This autoimmune disease can attack almost every system in your body, showing up as fever, fatigue, facial rash, skin lesions, shortness of breath, dry eyes, and more. “If you meet all the symptoms, that’s an easy diagnosis,” says Dr. Ahn. “Unfortunately, the vast majority of patients do not.” Adding to the confusion for doctors, a patient's blood tests might appear completely normal. Lupus can also look similar to rheumatoid arthritis, he says. Your doctor might try several treatments before diagnosing lupus; the hope is that you have a condition that is easier to treat or manage. Check out these other 50 secrets hospitals don't want you to know.
Fibromyalgia symptoms are so vague that some doctors have questioned its existence even though the Centers for Disease Control and Prevention (CDC) recognizes it. “Classically, they suffer from two things: fatigue and diffuse body pain,” says Dr. Nazario. “Neither one of those things is visible to the eye.” You can’t test levels of exhaustion and pain the way you could, say, a fever, and the two are so vague that doctors need to rule out a laundry list of other diseases before blaming it on fibromyalgia. To speed up the diagnosis, Dr. Nazario recommends coming to your doctor, not just with the symptom (“I’m fatigued”) but how it affects you (“I don't have the energy to walk my kid to school”).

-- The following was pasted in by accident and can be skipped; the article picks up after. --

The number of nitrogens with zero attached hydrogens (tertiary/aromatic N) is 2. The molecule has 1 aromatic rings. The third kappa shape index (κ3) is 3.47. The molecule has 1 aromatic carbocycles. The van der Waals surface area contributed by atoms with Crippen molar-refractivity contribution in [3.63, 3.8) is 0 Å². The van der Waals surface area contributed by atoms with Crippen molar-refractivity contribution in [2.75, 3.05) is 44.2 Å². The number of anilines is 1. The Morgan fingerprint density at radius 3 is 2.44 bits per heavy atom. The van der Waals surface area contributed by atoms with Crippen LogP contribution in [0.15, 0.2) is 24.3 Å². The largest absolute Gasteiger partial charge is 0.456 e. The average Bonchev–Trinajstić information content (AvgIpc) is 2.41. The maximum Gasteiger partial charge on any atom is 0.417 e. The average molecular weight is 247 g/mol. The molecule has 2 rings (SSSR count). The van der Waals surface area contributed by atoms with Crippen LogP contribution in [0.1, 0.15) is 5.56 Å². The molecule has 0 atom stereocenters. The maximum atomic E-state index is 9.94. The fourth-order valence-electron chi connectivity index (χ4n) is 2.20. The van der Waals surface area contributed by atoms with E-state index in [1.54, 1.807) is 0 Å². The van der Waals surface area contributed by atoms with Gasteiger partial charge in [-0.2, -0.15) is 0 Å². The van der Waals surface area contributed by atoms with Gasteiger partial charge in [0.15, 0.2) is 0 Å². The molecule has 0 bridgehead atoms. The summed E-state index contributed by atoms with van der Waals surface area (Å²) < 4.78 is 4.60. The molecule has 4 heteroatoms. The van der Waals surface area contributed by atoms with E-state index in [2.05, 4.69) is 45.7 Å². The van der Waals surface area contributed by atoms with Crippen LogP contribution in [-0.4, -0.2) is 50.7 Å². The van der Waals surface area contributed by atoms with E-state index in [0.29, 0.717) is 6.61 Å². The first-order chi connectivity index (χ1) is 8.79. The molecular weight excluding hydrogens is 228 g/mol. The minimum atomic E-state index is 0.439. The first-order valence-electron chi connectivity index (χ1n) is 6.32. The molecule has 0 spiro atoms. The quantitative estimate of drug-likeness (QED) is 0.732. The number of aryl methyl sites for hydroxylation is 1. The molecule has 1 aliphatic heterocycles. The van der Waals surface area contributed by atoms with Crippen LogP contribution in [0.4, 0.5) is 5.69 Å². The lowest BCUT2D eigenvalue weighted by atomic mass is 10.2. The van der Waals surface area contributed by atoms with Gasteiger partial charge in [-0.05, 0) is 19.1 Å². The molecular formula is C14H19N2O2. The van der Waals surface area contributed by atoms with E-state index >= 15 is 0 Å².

A thyroid that isn’t producing enough hormones can be hard to catch. All of the symptoms—including constipation, dry skin, weight gain, and thinning hair—are too vague to be real red flags, particularly the most common one: fatigue. “In this country, 99 percent of people have fatigue,” says Dr. Nazario. Still, don’t let fear of complaining keep you from reporting your exhaustion to the doctor. It might take some time to pin down the cause, but your symptoms could get worse over time if you don’t catch it. Here are 17 more lies you tell your doctor—and why you should stop.